There are a variety of reasons caused the regression of Toyota and other automotive producers to in Australia and lead them to decide to shut down their production. These reasons included increased wages in the country, high exchange rate, an unfavorable rate of the Australian dollar and other economic factors. The most dominant reason behind this decision is the inability of the companies to achieve the EOS. EOS enables a company to reduce its average cost with increased production. However, this did not happen in the case of Australian- based producers who faced excessive pressure from their competitors in the global market. As a result, they were unable to gain a competitive advantage. In conclusion, it expected those car producers would move after Australia to low-cost countries that have a favorable exchange rate and cheap labor costs as well (Griffiths, 2014). This will allow a better condition for Toyota and other companies to adjust their production in order to attain EOS and be able to sustain in the competition.
Place Order For A Top Grade Assignment Now
We have some amazing discount offers running for the studentsPlace Your Order
Australian Government Productivity Commission. (2014) Australia's Automotive Manufacturing Industry – Inquiry [online] Available from: http://www.pc.gov.au/inquiries/completed/automotive/report
Baye, M. (2010) Managerial Economics and Business Strategy 7th ed. Singapore: McGraw-Hill
Dowling, J. (2015) Toyota Australia posts $194 million profit after announcing factory shutdown in 2017 [online]. Available from http://www.news.com.au/finance/business/manufacturing/toyota-australia-posts-194-million-profit-after-announcing-factory-shutdown-in-2017/news-story/ddd8db2bedfa83c6af0c935ea8bdb372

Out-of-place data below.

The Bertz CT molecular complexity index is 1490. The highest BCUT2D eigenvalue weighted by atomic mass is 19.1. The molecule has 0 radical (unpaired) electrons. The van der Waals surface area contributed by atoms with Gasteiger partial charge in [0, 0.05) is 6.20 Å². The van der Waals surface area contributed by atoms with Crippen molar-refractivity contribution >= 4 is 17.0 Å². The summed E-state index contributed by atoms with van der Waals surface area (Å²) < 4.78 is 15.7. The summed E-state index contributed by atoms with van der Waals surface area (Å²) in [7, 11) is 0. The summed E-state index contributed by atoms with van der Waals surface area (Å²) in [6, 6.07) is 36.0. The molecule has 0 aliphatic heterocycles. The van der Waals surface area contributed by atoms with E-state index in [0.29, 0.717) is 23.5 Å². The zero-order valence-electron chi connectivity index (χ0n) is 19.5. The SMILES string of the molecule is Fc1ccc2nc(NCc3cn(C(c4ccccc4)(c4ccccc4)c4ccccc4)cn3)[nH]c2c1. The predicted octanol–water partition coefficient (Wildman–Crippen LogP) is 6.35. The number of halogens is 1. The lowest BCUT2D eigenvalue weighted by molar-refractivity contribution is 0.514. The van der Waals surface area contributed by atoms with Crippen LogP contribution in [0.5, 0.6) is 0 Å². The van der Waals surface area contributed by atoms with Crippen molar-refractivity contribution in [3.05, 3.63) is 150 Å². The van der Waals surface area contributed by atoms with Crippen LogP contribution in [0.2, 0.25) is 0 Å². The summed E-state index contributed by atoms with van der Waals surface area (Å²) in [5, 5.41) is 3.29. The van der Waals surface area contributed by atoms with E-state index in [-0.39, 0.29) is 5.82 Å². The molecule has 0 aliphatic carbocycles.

Griffiths, E. (2014) Toyota to close: Thousands of jobs to go as carmaker closes Australian plants by 2017 [online]. Available from http://www.abc.net.au/news/2013-12-11/holden-to-cease-manufacturing-operations-in-australia-by-2017/5150034 [5th Oct 2016]
Husan, R. (1997) ‘The continuing importance of economies of scale in the automotive industry’. European Business Review 65 (4), 721-753
Kwek, G. (2014) Don’t blame the dollar: Toyota exit was inevitable, say economists [online]. Available from http://www.smh.com.au/business/dont-blame-the-dollar-toyota-exit-was-inevitable-say-economists-20140210-32cym.html
Maggo, V. (2015) ‘Toyota is leaving Australia’. Indian journal of applied research 5 (9), 362-364
TradingEconomics. (2016a) Australia Average Weekly Wages In Manufacturing [online]. Available from: http://www.tradingeconomics.com/australia/wages-in-manufacturing
Tradin Economics. (2016b) Thailand Average Monthly Wages in Manufacturing[online]. Available from: http://www.tradingeconomics.com/thailand/wages-in-manufacturing